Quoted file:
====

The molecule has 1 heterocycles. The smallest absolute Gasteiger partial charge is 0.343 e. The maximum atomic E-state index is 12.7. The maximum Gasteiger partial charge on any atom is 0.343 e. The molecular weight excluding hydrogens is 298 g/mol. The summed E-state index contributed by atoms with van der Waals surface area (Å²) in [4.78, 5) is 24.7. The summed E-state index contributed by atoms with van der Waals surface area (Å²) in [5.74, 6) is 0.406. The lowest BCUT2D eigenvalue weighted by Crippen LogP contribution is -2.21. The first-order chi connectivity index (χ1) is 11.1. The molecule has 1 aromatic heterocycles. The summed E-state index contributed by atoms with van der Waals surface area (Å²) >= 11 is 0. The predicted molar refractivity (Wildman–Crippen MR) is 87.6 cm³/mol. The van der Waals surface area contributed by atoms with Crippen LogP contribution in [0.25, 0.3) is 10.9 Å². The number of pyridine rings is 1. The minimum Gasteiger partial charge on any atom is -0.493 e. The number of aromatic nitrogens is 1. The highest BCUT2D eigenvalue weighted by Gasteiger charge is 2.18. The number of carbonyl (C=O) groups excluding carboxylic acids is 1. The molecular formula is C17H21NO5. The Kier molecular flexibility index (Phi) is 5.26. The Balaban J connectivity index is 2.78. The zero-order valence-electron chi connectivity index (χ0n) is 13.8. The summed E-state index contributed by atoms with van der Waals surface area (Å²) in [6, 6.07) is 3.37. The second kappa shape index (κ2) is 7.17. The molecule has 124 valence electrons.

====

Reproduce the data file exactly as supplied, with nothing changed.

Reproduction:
The molecule has 1 heterocycles. The smallest absolute Gasteiger partial charge is 0.343 e. The maximum atomic E-state index is 12.7. The maximum Gasteiger partial charge on any atom is 0.343 e. The molecular weight excluding hydrogens is 298 g/mol. The summed E-state index contributed by atoms with van der Waals surface area (Å²) in [4.78, 5) is 24.7. The summed E-state index contributed by atoms with van der Waals surface area (Å²) in [5.74, 6) is 0.406. The lowest BCUT2D eigenvalue weighted by Crippen LogP contribution is -2.21. The first-order chi connectivity index (χ1) is 11.1. The molecule has 1 aromatic heterocycles. The summed E-state index contributed by atoms with van der Waals surface area (Å²) >= 11 is 0. The predicted molar refractivity (Wildman–Crippen MR) is 87.6 cm³/mol. The van der Waals surface area contributed by atoms with Crippen LogP contribution in [0.25, 0.3) is 10.9 Å². The number of pyridine rings is 1. The minimum Gasteiger partial charge on any atom is -0.493 e. The number of aromatic nitrogens is 1. The highest BCUT2D eigenvalue weighted by Gasteiger charge is 2.18. The number of carbonyl (C=O) groups excluding carboxylic acids is 1. The molecular formula is C17H21NO5. The Kier molecular flexibility index (Phi) is 5.26. The Balaban J connectivity index is 2.78. The zero-order valence-electron chi connectivity index (χ0n) is 13.8. The summed E-state index contributed by atoms with van der Waals surface area (Å²) in [6, 6.07) is 3.37. The second kappa shape index (κ2) is 7.17. The molecule has 124 valence electrons.